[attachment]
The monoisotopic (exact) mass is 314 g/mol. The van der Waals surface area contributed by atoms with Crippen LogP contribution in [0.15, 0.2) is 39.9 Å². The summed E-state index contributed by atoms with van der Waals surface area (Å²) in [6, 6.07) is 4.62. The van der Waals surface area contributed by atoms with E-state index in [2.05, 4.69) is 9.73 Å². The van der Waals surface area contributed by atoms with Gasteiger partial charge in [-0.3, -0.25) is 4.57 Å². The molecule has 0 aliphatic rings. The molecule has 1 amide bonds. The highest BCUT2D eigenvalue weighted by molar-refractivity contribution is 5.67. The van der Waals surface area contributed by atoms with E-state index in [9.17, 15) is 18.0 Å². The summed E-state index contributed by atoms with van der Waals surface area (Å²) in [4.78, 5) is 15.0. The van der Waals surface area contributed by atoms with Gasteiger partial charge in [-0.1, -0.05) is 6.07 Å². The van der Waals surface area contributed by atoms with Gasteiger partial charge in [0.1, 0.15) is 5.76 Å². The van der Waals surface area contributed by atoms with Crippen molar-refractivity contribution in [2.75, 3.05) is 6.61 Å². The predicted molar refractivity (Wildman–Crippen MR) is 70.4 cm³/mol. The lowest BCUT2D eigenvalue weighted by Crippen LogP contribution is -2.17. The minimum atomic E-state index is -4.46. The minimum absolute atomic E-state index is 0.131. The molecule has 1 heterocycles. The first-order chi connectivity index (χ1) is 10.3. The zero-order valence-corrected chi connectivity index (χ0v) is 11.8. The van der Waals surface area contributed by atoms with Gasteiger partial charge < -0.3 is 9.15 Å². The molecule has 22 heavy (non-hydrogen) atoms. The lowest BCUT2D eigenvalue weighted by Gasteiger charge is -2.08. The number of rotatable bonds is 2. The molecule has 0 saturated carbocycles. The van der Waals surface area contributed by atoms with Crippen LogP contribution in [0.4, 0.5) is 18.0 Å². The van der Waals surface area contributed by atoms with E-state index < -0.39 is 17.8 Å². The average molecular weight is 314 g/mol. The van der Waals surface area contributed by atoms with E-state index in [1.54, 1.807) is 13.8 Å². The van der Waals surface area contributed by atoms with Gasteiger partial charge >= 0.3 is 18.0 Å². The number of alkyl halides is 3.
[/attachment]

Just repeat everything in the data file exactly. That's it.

The monoisotopic (exact) mass is 314 g/mol. The van der Waals surface area contributed by atoms with Crippen LogP contribution in [0.15, 0.2) is 39.9 Å². The summed E-state index contributed by atoms with van der Waals surface area (Å²) in [6, 6.07) is 4.62. The van der Waals surface area contributed by atoms with E-state index in [2.05, 4.69) is 9.73 Å². The van der Waals surface area contributed by atoms with Gasteiger partial charge in [-0.3, -0.25) is 4.57 Å². The molecule has 0 aliphatic rings. The molecule has 1 amide bonds. The highest BCUT2D eigenvalue weighted by molar-refractivity contribution is 5.67. The van der Waals surface area contributed by atoms with E-state index in [9.17, 15) is 18.0 Å². The summed E-state index contributed by atoms with van der Waals surface area (Å²) in [4.78, 5) is 15.0. The van der Waals surface area contributed by atoms with Gasteiger partial charge in [-0.1, -0.05) is 6.07 Å². The van der Waals surface area contributed by atoms with Gasteiger partial charge in [0.1, 0.15) is 5.76 Å². The van der Waals surface area contributed by atoms with Crippen molar-refractivity contribution in [2.75, 3.05) is 6.61 Å². The predicted molar refractivity (Wildman–Crippen MR) is 70.4 cm³/mol. The lowest BCUT2D eigenvalue weighted by Crippen LogP contribution is -2.17. The minimum atomic E-state index is -4.46. The minimum absolute atomic E-state index is 0.131. The molecule has 1 heterocycles. The first-order chi connectivity index (χ1) is 10.3. The zero-order valence-corrected chi connectivity index (χ0v) is 11.8. The van der Waals surface area contributed by atoms with Gasteiger partial charge < -0.3 is 9.15 Å². The molecule has 22 heavy (non-hydrogen) atoms. The lowest BCUT2D eigenvalue weighted by Gasteiger charge is -2.08. The number of rotatable bonds is 2. The molecule has 0 saturated carbocycles. The van der Waals surface area contributed by atoms with Crippen LogP contribution in [0.4, 0.5) is 18.0 Å². The van der Waals surface area contributed by atoms with E-state index < -0.39 is 17.8 Å². The average molecular weight is 314 g/mol. The van der Waals surface area contributed by atoms with E-state index in [1.54, 1.807) is 13.8 Å². The van der Waals surface area contributed by atoms with Gasteiger partial charge >= 0.3 is 18.0 Å². The number of alkyl halides is 3.